The Importance of Geography to Chinese History

1249 WordsFeb 3, 20185 Pages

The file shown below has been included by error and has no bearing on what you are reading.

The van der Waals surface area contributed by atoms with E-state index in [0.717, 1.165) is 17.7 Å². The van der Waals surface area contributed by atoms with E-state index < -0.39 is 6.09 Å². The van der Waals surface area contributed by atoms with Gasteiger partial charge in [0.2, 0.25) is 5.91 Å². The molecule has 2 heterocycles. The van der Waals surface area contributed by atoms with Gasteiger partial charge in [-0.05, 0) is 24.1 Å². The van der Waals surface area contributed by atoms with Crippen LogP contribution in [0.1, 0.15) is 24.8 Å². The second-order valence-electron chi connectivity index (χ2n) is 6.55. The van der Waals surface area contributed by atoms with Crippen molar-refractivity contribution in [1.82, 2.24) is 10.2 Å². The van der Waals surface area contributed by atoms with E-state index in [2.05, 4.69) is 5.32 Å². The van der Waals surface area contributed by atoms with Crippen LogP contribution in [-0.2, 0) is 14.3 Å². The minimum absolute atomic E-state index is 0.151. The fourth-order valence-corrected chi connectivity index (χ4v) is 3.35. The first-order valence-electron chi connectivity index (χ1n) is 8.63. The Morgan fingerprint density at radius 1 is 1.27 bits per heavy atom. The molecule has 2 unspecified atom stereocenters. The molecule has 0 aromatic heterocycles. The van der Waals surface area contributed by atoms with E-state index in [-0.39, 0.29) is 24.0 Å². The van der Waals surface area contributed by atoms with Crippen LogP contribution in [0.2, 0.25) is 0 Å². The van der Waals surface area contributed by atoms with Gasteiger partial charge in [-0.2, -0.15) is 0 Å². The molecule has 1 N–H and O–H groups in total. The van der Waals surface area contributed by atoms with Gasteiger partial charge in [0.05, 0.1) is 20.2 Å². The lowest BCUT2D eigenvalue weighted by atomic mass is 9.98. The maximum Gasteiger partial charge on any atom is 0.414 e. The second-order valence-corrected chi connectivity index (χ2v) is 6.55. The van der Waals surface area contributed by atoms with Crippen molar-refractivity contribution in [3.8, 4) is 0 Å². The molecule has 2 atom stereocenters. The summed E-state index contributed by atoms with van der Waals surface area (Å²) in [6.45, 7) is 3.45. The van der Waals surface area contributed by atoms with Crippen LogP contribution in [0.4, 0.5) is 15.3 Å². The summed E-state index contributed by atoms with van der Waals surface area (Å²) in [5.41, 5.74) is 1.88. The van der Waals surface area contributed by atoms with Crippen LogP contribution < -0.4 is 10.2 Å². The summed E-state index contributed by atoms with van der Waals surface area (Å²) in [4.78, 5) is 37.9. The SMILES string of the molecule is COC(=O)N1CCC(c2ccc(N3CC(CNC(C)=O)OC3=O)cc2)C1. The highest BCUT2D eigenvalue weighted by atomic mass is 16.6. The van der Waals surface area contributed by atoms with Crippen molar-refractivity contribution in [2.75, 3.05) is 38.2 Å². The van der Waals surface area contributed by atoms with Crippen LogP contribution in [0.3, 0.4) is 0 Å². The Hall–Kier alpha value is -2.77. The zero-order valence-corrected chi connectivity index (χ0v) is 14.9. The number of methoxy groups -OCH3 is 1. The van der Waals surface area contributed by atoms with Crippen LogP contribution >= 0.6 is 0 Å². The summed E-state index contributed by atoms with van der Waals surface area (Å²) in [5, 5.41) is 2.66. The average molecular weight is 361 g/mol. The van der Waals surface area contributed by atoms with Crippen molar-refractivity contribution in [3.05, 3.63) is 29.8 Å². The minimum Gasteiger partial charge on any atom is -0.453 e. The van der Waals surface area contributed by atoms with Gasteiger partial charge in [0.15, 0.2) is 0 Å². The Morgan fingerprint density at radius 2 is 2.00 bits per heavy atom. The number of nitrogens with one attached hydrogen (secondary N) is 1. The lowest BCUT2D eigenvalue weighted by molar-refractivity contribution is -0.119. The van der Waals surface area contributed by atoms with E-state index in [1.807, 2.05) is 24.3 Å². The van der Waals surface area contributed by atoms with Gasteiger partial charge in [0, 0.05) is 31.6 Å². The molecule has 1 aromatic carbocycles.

For thousands of years, Chinese culture thrived and grew to become it’s own superpower, and for many years this was unknown to the rest of the world. Great geographic influences included the treacherous mountain ranges, such as the Himalayas, and the prosperous river valleys, such as the Yangtze and the Huang he. Lack of cultural diffusion is primarily due to the fact that China, for hundreds of years, had little to no outside contact or cultural diffusion with other civilizations of that time. The culprit behind this lack of interaction is primarily China’s many mountain ranges. These massive mountains, such as the Himalayas, provided for a dangerous and unkind terrain, and therefore trade and most contact with others was inhibited (“Himalayas”). Despite the lack of outside influence, China and it’s people were actually quite prosperous. One aid in their economic prosperity was their agricultural produce and domestic trade. China’s agricultural society was actually a thriving one mainly due to their fertile land, which is do to their river valleys. These rivers, such as the Yangtze and the Huang he rivers, deposited silt known as loess, onto the soil that was full of nutrients, and the land then became fertile (Perkins 4). These rivers not only expanded upon the agricultural output, but they also created an easy route for transportation and trade throughout the empire (“Yangtze River”). These simple aspects of the Chinese culture in retrospect, played some of the most
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